By Joshua McMorrow-Hernandez for CoinWeek.com ……
A newly discovered “mule” error on the Canadian 2017 In the Eyes of the Timber Wolf $2,500 1 kilo gold coin has become the latest star in the world of modern coins. The mint gaffe marries the obverse of the $250 Proof silver Timber Wolf kilo, graced by an effigy of Queen Elizabeth II, with the reverse of the $2,500 gold kilo.
A mule, by definition, is an incorrect pairing of obverse and reverse dies, creating a dramatic, highly unusual type of error coin. Genuine mule coins from the modern era are exceptionally rare by every measure due to the usually impeccable precision of today’s minting techniques. This particular Canadian error is especially desirable due to the coin’s tremendous intrinsic value and the tiny mintages of both types involved with this mule.
The Proof gold kilo, containing 1,000 grams of 99.99% pure gold, has an intrinsic value of some $40,000 with current bullion values. The Royal Canadian Mint (RCM) struck just 10 of the gold kilos, whereas the silver Proof kilo – the obverse of which the mule is paired – has a maximum mintage of only 400 pieces.
“Up to four mule coins may have been sold out of a mintage of 10,” reported RCM Senior Manager of Communications Alex Reeves, who confirmed the existence of the errors at the American Numismatic Association’s (ANA) World’s Fair of Money convention in Denver, Colorado, on August 2.
“[However] we cannot make an absolute determination of this number, as we have not heard from all of the buyers,” he said, adding that the gold kilo was produced in three separate strikings. “A fifth error coin was struck but was found in our vault before it was shipped out to the final customer. It has since been replaced and the material from this fifth coin will be recycled.”
Dealer Fred Weinberg, an error coin specialist based in Encino, California, said the Canadian gold kilo mule could be one of the most significant, most valuable errors of all time.
“It’s certainly rarer than the 2000 Sacagawea/Washington quarter mule,” he remarked, referencing a spectacular error pairing the obverse of a 2000-P Washington quarter with the reverse of a Sacagawea dollar on a “golden” one-dollar planchet. Discovered in May 2000, it became the first genuine United States mule error ever known.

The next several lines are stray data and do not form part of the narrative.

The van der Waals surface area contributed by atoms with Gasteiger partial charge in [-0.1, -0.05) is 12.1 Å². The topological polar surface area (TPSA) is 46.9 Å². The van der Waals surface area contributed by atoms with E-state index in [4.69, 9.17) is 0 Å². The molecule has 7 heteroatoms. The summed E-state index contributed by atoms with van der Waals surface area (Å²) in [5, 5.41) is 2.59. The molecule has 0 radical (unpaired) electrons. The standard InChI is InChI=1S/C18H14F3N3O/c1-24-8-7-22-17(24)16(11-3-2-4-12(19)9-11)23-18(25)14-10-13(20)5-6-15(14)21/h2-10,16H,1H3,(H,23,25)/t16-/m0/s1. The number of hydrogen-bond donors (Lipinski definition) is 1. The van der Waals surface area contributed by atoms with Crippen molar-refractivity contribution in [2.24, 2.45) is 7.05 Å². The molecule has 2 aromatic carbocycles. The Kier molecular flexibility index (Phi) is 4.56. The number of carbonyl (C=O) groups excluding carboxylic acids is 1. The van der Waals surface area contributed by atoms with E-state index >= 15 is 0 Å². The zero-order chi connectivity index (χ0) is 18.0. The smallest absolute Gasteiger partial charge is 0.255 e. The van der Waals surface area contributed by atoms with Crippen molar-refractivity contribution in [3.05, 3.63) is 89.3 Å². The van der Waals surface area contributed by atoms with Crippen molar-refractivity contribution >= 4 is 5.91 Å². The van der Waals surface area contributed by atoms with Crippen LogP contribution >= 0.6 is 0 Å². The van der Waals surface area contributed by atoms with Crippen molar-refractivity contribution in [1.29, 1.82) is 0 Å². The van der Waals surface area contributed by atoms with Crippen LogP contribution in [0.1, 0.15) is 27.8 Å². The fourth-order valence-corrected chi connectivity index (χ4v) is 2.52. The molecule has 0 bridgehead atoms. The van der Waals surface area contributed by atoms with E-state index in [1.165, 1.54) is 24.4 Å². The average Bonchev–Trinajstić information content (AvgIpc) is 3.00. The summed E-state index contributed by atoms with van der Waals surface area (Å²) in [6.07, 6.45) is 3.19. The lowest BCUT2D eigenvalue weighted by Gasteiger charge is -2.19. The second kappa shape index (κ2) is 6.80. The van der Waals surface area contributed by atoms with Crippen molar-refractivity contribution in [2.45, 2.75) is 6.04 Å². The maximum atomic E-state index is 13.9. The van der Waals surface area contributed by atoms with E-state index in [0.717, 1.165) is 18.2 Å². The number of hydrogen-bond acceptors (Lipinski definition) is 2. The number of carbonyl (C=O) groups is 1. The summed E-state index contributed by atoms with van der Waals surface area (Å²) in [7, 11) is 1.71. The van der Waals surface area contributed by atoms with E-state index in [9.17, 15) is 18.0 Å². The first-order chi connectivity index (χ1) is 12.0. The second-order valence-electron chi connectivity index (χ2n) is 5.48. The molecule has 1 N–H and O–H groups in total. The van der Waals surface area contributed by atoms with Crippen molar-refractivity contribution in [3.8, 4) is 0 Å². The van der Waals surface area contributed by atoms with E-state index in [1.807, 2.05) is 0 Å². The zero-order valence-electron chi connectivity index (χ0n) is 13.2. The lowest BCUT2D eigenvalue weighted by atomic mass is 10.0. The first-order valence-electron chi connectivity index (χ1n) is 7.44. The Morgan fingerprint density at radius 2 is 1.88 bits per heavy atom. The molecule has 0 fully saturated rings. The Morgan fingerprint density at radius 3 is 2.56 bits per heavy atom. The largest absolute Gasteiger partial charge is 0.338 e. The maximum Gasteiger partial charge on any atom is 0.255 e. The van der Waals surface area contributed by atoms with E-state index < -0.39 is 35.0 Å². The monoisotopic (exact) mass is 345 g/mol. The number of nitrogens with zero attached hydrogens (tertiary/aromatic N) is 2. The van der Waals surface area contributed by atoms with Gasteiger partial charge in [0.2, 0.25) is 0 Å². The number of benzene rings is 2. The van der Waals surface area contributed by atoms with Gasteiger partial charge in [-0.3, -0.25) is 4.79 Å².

“There are far fewer gold kilo mules than 2000 Sacagawea dollar/Washington quarter mules,” he noted, comparing the four known Canadian mules to the roster of 15-plus Sacagawea/Washington mules made from multiple die pairs.
Weinberg did not openly speculate on the possible market value of the 2017 Canadian mule. However, in hinting at its possible going price, he referenced the 2000 Sacagawea/Washington mule, an error that captured the imaginations of countless numismatists around the world, which once sold for “more than $100,000.” In fact, one buyer paid a record $158,625 for the coin during an August 2012 Stack’s Bowers sale. Other examples are reported to have traded hands in private sales for as much as $250,000 in 2007-08.
Whether or not the gold 2017 Canadian mule crosses into six-figure territory once it hits the secondary marketplace remains to be seen.
Yet Weinberg said the mule from the Great White North has many attractive factors for buyers who may wish to purchase this rare modern error coin.
“Its mintage of just 10 is certainly appealing for buyers,” he said. “Plus, there are only a few specimens of the mule error available,” Weinberg adds, suggesting that there can’t be many more than the possible four reported by the RCM.
“It’s [certified] Proof-70 Deep Cameo, so it’s also the best possible grade. It’s also the highest denomination mule I’m aware of.”
The mule is encapsulated in an NGC Oversize Holder, due to the proof gold kilo’s incredible diameter of 101.6 millimeters – more than four times as wide as a current United States quarter. It should also be noted that the silver kilo, whose obverse design is struck on the gold kilo planchet, measures a slightly larger 102.1 millimeters in diameter.
Aside from the differing bullion content, denominational differences, and minor diameter variations between the gold and silver timber wolf kilos, the two issues are virtually identical in terms of their overall design. The timber wolf kilos both share the same reverse motif, which features a full-face profile of the head of a timber wolf (Canis lupus occidentalis) gazing toward the viewer with vividly enamelled eyes. The stunning reverse design by renowned Canadian wildlife artist Pierre Leduc is coupled with a standard obverse portrait of Queen Elizabeth II by Susanna Blunt (View Designer’s Profile).
The $2,500 gold kilo, now reported on the RCM website as “Sold Out,” was issued for $69,000 CAD. Meanwhile, the silver timber wolf kilo is still available on the Canadian Mint’s website and is presently selling for $2,299.95 CAD.